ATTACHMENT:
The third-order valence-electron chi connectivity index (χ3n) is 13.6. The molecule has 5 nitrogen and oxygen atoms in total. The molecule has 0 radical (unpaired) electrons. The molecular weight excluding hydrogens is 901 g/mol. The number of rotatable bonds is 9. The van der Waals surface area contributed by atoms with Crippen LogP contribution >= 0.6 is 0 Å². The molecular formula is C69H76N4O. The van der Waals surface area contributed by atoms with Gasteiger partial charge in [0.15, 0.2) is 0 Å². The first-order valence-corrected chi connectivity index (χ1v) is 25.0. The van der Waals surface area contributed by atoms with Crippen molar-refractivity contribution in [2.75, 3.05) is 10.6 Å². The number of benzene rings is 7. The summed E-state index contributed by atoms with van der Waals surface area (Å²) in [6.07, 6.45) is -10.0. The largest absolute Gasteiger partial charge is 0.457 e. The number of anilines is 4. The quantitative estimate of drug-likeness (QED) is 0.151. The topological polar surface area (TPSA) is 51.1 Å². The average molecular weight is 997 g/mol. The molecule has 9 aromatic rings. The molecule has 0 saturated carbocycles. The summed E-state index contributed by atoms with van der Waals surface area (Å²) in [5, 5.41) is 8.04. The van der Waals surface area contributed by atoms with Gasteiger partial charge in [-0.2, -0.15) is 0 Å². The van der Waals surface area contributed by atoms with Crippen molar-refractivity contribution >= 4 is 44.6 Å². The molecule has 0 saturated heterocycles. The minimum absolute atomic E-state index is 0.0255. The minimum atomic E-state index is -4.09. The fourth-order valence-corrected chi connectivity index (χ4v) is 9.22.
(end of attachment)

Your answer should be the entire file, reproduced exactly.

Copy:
The third-order valence-electron chi connectivity index (χ3n) is 13.6. The molecule has 5 nitrogen and oxygen atoms in total. The molecule has 0 radical (unpaired) electrons. The molecular weight excluding hydrogens is 901 g/mol. The number of rotatable bonds is 9. The van der Waals surface area contributed by atoms with Crippen LogP contribution >= 0.6 is 0 Å². The molecular formula is C69H76N4O. The van der Waals surface area contributed by atoms with Gasteiger partial charge in [0.15, 0.2) is 0 Å². The first-order valence-corrected chi connectivity index (χ1v) is 25.0. The van der Waals surface area contributed by atoms with Crippen molar-refractivity contribution in [2.75, 3.05) is 10.6 Å². The number of benzene rings is 7. The summed E-state index contributed by atoms with van der Waals surface area (Å²) in [6.07, 6.45) is -10.0. The largest absolute Gasteiger partial charge is 0.457 e. The number of anilines is 4. The quantitative estimate of drug-likeness (QED) is 0.151. The topological polar surface area (TPSA) is 51.1 Å². The average molecular weight is 997 g/mol. The molecule has 9 aromatic rings. The molecule has 0 saturated carbocycles. The summed E-state index contributed by atoms with van der Waals surface area (Å²) in [5, 5.41) is 8.04. The van der Waals surface area contributed by atoms with Gasteiger partial charge in [-0.2, -0.15) is 0 Å². The van der Waals surface area contributed by atoms with Crippen molar-refractivity contribution >= 4 is 44.6 Å². The molecule has 0 saturated heterocycles. The minimum absolute atomic E-state index is 0.0255. The minimum atomic E-state index is -4.09. The fourth-order valence-corrected chi connectivity index (χ4v) is 9.22.